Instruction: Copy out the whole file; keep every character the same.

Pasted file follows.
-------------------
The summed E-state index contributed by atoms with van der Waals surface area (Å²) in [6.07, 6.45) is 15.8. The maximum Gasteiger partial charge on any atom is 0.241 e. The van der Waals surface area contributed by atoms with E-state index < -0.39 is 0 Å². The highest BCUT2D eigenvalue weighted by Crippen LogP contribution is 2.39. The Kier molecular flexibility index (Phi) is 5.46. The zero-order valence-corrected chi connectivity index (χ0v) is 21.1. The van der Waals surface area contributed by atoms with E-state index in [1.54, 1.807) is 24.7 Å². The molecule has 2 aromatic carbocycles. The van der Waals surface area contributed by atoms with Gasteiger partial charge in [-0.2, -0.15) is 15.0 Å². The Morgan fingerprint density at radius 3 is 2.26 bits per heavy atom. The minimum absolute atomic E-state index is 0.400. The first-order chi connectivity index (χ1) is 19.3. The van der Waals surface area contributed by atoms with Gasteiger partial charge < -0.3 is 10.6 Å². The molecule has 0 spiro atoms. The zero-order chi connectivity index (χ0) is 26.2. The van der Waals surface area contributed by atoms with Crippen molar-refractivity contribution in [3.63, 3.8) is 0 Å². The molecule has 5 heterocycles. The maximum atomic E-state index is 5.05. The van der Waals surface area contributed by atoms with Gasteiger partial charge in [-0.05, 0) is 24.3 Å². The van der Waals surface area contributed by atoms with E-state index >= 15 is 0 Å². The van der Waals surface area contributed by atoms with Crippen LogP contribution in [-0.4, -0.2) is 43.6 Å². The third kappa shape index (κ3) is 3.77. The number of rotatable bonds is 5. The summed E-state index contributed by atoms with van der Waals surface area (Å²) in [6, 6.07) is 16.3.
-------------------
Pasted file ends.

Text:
The summed E-state index contributed by atoms with van der Waals surface area (Å²) in [6.07, 6.45) is 15.8. The maximum Gasteiger partial charge on any atom is 0.241 e. The van der Waals surface area contributed by atoms with E-state index < -0.39 is 0 Å². The highest BCUT2D eigenvalue weighted by Crippen LogP contribution is 2.39. The Kier molecular flexibility index (Phi) is 5.46. The zero-order valence-corrected chi connectivity index (χ0v) is 21.1. The van der Waals surface area contributed by atoms with E-state index in [1.54, 1.807) is 24.7 Å². The molecule has 2 aromatic carbocycles. The van der Waals surface area contributed by atoms with Gasteiger partial charge in [-0.2, -0.15) is 15.0 Å². The Morgan fingerprint density at radius 3 is 2.26 bits per heavy atom. The minimum absolute atomic E-state index is 0.400. The first-order chi connectivity index (χ1) is 19.3. The van der Waals surface area contributed by atoms with Gasteiger partial charge < -0.3 is 10.6 Å². The molecule has 0 spiro atoms. The zero-order chi connectivity index (χ0) is 26.2. The van der Waals surface area contributed by atoms with Crippen molar-refractivity contribution in [3.63, 3.8) is 0 Å². The molecule has 5 heterocycles. The maximum atomic E-state index is 5.05. The van der Waals surface area contributed by atoms with Gasteiger partial charge in [-0.05, 0) is 24.3 Å². The van der Waals surface area contributed by atoms with E-state index >= 15 is 0 Å². The van der Waals surface area contributed by atoms with Crippen LogP contribution in [-0.4, -0.2) is 43.6 Å². The third kappa shape index (κ3) is 3.77. The number of rotatable bonds is 5. The summed E-state index contributed by atoms with van der Waals surface area (Å²) in [6, 6.07) is 16.3.